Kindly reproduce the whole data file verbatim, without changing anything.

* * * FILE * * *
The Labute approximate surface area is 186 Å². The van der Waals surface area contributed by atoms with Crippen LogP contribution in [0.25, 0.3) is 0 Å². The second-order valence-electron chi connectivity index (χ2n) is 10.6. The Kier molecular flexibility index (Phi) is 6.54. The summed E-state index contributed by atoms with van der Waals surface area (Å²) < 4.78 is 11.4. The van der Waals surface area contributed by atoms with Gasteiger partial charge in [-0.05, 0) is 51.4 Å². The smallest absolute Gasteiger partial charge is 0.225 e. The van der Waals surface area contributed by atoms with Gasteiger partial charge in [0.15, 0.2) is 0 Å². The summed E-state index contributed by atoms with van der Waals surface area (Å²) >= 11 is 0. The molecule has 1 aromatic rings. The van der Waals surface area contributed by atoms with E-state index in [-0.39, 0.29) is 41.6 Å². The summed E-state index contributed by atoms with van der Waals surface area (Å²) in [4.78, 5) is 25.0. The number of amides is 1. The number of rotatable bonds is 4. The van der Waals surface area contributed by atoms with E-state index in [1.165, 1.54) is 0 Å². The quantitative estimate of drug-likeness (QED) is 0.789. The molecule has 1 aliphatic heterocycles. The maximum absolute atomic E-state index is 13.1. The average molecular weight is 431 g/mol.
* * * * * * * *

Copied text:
The Labute approximate surface area is 186 Å². The van der Waals surface area contributed by atoms with Crippen LogP contribution in [0.25, 0.3) is 0 Å². The second-order valence-electron chi connectivity index (χ2n) is 10.6. The Kier molecular flexibility index (Phi) is 6.54. The summed E-state index contributed by atoms with van der Waals surface area (Å²) < 4.78 is 11.4. The van der Waals surface area contributed by atoms with Gasteiger partial charge in [-0.05, 0) is 51.4 Å². The smallest absolute Gasteiger partial charge is 0.225 e. The van der Waals surface area contributed by atoms with Gasteiger partial charge in [0.15, 0.2) is 0 Å². The summed E-state index contributed by atoms with van der Waals surface area (Å²) >= 11 is 0. The molecule has 1 aromatic rings. The van der Waals surface area contributed by atoms with E-state index in [-0.39, 0.29) is 41.6 Å². The summed E-state index contributed by atoms with van der Waals surface area (Å²) in [4.78, 5) is 25.0. The number of amides is 1. The number of rotatable bonds is 4. The van der Waals surface area contributed by atoms with E-state index in [1.165, 1.54) is 0 Å². The quantitative estimate of drug-likeness (QED) is 0.789. The molecule has 1 aliphatic heterocycles. The maximum absolute atomic E-state index is 13.1. The average molecular weight is 431 g/mol.